Hunter Moore, Delta Moon (Tangible)
Hunter Moore’s best songs are careful, deliberate folk-pop tunes about the importance of moral values and the quiet inner struggles that make or break them. His arrangements are just as thoughtful as his lyrics, unfolding with an acoustic string rhythm and accented by a slide guitar that alternates between a darkly haunting and sweetly singing sound. Keeping it all gently percolating is the unusually sensitive, moody percussion of two Nashville master musicians, Kenny Malone and Sam Bacco.
Delta Moon, Moore’s second album, reveals how he’s developed into one of Nashville’s most precise and eloquent songwriters. His skills, however, have done little to change his status as one of the city’s most overlooked talentsthis is likely due to the nature of his songs. Moore has a gentle, compassionate sensibility in an era when music is expected to be loud, hard, flagrant, or vulgar. Moreover, listeners these days tend to be leery of songwriters who wax sentimental or talk about the merit of work, family, and spiritualityan understandable reaction, considering how many horrible songs have been committed in the name of such ideals. But Moore affirms his themes by evoking the lives of real American people, calmly and confidently animating those lives with genuine voices.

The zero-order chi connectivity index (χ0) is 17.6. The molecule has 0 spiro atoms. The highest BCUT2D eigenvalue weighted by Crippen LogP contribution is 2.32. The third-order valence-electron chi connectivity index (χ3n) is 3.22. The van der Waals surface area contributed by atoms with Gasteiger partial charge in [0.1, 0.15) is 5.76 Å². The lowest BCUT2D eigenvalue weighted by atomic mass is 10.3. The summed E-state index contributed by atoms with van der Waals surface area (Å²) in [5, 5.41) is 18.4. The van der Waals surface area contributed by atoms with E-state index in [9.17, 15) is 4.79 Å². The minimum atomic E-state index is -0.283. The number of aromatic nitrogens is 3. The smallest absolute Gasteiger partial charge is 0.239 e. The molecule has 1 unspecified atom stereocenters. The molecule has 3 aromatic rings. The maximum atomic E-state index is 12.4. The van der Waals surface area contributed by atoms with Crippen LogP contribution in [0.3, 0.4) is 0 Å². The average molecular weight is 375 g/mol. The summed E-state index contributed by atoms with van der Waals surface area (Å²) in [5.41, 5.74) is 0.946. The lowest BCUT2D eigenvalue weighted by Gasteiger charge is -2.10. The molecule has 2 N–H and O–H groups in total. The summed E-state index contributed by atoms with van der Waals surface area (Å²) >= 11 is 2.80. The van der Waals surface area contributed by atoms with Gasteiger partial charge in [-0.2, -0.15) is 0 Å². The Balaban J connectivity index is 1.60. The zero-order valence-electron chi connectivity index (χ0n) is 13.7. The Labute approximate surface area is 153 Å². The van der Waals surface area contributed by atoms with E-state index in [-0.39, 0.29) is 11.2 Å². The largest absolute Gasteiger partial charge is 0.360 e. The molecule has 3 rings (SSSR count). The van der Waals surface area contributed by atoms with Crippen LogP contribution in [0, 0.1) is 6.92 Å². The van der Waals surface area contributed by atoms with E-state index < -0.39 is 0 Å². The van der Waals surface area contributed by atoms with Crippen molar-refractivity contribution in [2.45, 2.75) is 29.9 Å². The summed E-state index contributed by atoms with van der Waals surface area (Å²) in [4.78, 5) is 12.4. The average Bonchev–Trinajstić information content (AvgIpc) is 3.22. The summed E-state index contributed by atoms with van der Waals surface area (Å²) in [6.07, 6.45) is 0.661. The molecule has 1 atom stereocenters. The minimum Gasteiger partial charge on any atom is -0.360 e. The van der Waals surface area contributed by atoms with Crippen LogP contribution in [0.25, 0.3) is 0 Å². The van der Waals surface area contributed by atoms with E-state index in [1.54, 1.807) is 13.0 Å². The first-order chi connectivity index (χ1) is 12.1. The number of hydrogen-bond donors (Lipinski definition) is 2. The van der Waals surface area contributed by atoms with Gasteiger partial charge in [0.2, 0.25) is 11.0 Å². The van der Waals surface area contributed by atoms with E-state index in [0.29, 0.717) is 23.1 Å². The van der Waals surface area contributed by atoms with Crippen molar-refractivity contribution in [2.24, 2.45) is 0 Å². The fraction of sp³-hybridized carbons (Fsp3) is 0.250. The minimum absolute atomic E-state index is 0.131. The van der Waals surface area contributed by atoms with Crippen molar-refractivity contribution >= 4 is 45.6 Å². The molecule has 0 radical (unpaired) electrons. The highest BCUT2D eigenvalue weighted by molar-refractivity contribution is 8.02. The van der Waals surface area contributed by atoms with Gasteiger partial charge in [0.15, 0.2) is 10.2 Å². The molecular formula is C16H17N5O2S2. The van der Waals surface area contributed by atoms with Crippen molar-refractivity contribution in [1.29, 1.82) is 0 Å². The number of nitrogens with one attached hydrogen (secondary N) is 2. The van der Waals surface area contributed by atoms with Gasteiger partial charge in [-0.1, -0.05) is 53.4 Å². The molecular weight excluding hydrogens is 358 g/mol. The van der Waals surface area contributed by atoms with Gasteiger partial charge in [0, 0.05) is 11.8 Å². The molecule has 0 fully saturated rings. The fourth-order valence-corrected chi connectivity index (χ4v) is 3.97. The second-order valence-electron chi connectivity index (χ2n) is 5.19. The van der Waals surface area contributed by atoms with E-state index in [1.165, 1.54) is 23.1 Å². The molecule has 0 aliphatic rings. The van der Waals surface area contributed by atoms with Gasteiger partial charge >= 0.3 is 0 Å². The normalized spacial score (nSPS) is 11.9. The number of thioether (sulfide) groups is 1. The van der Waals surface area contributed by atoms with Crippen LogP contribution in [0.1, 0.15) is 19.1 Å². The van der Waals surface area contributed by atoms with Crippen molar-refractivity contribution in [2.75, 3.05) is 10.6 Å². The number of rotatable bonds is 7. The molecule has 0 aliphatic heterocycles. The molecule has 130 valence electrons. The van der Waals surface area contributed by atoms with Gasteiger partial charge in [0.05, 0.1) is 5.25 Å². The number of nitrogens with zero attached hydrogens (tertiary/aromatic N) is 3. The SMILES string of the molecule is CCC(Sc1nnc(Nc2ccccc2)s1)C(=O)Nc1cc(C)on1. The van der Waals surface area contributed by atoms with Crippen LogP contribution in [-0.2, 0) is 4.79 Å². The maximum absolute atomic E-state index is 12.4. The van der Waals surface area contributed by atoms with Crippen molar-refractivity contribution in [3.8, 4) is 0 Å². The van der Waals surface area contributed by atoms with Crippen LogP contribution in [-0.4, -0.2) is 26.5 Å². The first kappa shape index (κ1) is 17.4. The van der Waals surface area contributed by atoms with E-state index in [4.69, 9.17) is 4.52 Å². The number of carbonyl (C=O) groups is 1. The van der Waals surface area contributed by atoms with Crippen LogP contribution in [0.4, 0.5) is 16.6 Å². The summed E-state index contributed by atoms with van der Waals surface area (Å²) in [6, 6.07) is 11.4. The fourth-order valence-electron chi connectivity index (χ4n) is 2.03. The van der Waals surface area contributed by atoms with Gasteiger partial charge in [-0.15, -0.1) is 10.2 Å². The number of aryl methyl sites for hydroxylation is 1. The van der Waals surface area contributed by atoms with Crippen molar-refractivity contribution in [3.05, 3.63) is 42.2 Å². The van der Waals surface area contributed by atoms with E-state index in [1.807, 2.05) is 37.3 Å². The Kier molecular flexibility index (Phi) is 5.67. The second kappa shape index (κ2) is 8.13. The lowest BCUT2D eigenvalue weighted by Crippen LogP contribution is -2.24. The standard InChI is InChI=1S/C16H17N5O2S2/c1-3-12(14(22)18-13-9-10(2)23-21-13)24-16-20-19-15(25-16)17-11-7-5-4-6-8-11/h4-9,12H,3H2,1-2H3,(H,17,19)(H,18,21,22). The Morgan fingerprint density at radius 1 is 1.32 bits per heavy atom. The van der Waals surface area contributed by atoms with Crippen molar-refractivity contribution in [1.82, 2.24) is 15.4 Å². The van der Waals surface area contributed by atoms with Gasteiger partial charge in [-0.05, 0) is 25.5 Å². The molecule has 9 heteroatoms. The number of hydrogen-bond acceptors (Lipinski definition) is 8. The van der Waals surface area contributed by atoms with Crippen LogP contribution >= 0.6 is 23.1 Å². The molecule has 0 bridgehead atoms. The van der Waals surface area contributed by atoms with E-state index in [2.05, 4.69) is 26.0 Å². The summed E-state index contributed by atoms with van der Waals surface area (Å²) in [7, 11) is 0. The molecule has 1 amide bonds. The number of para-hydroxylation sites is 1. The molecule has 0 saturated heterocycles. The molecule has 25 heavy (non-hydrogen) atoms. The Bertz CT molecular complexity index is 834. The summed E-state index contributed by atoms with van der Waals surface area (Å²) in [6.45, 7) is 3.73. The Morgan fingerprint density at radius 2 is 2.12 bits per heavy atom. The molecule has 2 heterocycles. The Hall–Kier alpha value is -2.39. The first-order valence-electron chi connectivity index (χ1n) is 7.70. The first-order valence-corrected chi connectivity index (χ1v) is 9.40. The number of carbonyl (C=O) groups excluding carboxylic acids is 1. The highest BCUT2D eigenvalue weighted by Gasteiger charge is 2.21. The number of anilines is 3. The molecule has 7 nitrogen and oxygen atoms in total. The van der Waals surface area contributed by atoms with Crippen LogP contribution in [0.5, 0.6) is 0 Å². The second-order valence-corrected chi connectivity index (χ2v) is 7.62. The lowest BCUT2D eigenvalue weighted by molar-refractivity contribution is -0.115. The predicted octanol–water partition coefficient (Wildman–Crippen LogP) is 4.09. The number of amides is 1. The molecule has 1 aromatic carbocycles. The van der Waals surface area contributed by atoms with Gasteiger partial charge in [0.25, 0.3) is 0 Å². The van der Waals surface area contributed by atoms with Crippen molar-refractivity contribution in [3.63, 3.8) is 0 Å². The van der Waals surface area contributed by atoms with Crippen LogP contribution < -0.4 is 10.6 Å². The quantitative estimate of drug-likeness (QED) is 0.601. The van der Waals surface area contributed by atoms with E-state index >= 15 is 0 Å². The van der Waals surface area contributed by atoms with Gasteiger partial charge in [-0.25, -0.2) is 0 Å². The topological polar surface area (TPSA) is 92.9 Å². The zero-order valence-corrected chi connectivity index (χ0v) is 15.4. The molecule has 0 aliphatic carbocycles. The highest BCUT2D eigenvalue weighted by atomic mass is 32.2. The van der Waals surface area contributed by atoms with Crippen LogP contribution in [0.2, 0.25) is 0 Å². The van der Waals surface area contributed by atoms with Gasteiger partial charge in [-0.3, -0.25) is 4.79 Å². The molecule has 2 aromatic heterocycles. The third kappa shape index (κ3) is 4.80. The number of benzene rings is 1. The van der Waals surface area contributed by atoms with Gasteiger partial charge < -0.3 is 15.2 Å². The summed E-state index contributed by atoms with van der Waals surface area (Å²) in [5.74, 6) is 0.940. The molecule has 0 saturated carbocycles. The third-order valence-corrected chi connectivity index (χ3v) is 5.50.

On the surface, his songs sound as if they’re filled with clichés: There’s the tender, sure love of an elderly couple (“Just Because We Do”), the man who remains in his hometown to follow the blue-collar ethic of his father (“Oleana”), the couple that struggles to find a way to make their actions match their words and feelings (“Condition of the Heart”), and a man who comes to realize the preciousness of his family’s weekly routine (“Delta Moon”). These are common themes, especially in country music, yet Moore finds ways to make them ring true without sacrificing the catchiness of his tunes.
He fails, however, when he gets more ambitious. “Lost Train” attempts to make a statement about people and events that get swallowed up by history, but Moore never takes his song beyond the contrived fantasy of a locomotive leaping off the rails. “Other People’s Misery” is the songwriter’s stab at dark humor, but it sounds as though his conscience never quite buys what he’s saying. Unlike Dave Olney or Lyle Lovett, Moore doesn’t have the ability to make his evil characters sound real; he never sounds convincing when he says that he takes pleasure in other people’s troubles.
Instead, Moore must bear the burden of being a thoughtful, sane man. He’s onto something, for sure; but, to paraphrase Raymond Chandler’s Phillip Marlowe, he has the misfortune of being a deeply honest man in a world where it’s out of fashion. With any luck, Delta Moon will illuminate Moore’s abilities so that those who would enjoy his work might at least know he’s out there, trying to say what has been always been right about the American way.
Sonny George & the Tennessee Sons, June 29 at 12th & Porter